the pleader is entitled to relief.” Erickson v.
Pardus, 551 U.S. 89, 93 (2007). The statement of the
claim does not require specific facts; instead, it
“need only ‘give the defendant fair notice of
what the ... claim is and the grounds upon which it
rests.' ” Id. (quoting Bell Atlantic
Corp. v. Twombly, 550 U.S. 544, 555 (2007)). However,
the statement must assert more than “labels and
conclusions” or “a formulaic recitation of the
elements of a cause of action.” Twombly, 550
U.S. at 555.
pro se complaint must be construed liberally.
Haines v. Kerner, 404 U.S. 519, 520 (1972); see
also Smith v. Smith, 589 F.3d 736, 738 (4th Cir. 2009)
(“Liberal construction of the pleadings is particularly
appropriate where … there is a pro se
complaint raising civil rights issues.”). However, the
liberal construction requirement will not permit a district
court to ignore a clear failure to allege facts in the
complaint which set forth a claim that is cognizable under
federal law. Weller v. Dep't of Soc. Servs., 901
F.2d 387 (4th Cir. 1990).
18 U.S.C. §§ 241, 242
Plaintiff attempts to invoke two federal statutes
criminalizing conspiracies and deprivation of rights under
the color of law. However, “in American jurisprudence
…, a private citizen lacks a judicially cognizable
interest in the prosecution or nonprosecution of
another.” Linda R.S. v. Richard D., 410 U.S.
614, 619 (1973)); Harris v. Salley, 339 Fed.Appx.
281 (4th Cir. 2009) (prisoner lacked equal protection right
to have criminal proceedings instituted against § 1983
as a private citizen, is not authorized to bring criminal
charges. Therefore, her claims under §§ 241 and 242
are dismissed with prejudice as frivolous.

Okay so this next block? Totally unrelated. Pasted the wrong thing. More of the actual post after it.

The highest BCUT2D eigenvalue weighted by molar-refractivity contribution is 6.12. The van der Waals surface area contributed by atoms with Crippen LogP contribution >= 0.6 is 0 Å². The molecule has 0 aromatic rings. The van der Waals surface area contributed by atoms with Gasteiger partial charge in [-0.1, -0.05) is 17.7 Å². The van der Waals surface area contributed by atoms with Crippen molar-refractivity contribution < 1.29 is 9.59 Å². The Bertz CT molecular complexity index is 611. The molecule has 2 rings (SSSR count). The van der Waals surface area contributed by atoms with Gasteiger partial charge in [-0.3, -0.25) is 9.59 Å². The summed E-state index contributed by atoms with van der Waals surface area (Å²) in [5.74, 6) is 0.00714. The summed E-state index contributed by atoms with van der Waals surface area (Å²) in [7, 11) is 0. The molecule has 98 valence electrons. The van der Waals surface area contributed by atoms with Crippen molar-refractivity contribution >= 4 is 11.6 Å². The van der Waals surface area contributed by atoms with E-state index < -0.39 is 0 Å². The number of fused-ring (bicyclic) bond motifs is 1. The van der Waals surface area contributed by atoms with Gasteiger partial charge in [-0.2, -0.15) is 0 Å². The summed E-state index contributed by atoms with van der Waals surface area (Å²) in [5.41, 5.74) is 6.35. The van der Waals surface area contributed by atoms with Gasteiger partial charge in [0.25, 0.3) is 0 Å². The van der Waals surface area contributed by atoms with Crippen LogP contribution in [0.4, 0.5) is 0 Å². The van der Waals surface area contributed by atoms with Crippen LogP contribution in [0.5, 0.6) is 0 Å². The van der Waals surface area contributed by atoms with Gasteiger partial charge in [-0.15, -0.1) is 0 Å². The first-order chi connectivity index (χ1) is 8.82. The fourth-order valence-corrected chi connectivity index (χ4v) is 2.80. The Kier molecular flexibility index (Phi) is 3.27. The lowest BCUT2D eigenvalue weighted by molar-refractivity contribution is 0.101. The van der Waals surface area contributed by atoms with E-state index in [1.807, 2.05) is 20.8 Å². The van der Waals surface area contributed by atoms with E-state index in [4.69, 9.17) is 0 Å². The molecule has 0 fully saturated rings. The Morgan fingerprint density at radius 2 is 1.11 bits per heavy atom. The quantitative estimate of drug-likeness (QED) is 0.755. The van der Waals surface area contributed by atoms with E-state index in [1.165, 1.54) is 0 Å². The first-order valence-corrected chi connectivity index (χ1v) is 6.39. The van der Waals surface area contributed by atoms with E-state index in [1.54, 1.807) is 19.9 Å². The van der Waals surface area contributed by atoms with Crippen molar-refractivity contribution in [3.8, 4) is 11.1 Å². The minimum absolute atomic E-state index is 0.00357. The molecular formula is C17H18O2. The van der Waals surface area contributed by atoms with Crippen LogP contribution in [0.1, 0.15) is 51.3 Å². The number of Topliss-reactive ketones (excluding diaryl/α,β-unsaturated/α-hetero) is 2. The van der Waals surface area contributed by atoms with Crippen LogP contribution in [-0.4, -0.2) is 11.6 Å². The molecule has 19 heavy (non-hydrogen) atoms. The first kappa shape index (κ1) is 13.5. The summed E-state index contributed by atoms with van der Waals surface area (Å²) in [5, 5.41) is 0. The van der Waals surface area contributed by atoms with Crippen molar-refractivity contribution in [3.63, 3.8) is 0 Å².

42 U.S.C. §§ 1983, 1985
1983 imposes liability on state actors who cause the
deprivation of any rights, privileges or immunities secured
by the Constitution.” Loftus v. Bobzien, 848
F.3d 278, 284 (4thCir. 2017) (quoting Doe v.
Rosa, 795 F.3d 429, 436 (4th Cir. 2015)). To
state a claim under § 1983, a plaintiff must allege that
the defendant, acting under the color of law, violated her
federal constitutional or statutory rights and thereby caused
injury. Crosby v. City of Gastonia, 635 F.3d 634,
639 (4th Cir. 2011).
1985 prohibits civil conspiracies that interfere with civil
rights. To state a claim under § 1985, a plaintiff must
(1) a conspiracy of two or more persons, (2) who are
motivated by a specific class-based, invidiously
discriminatory animus to (3) deprive the plaintiff of the
equal enjoyments of rights secured by the law to all, (4) and
which results in injury to the plaintiff as (5) a consequence
of an overt act committed by the defendants in connection
with the conspiracy.
Thomas v. The Salvation Army So. Territory, 841 F.3d
632, 637 (4th Cir. 2016) (quoting Simmons
v. Poe, 47 F.3d 1370, 1376 (4th Cir.
making claims under §§ 1983 and 1985 must show that
their constitutional rights were violated under the color of
law. Willis v. Town of Marshall, 293 F.Supp.2d 608,
613 (W.D. N.C. Nov. 25, 2003) (citing Lugar v. Edmondson
Oil Co., Inc., 457 U.S. 922, 924 (1982); Adickes v.
S.H. Kress & Co., 398 U.S. 144, 166 n.31 (1970)). If
the defendant is not a state actor, there must be a
“sufficiently close relationship with state actors such
that a court would conclude that the non-state actor is
engaged in the ...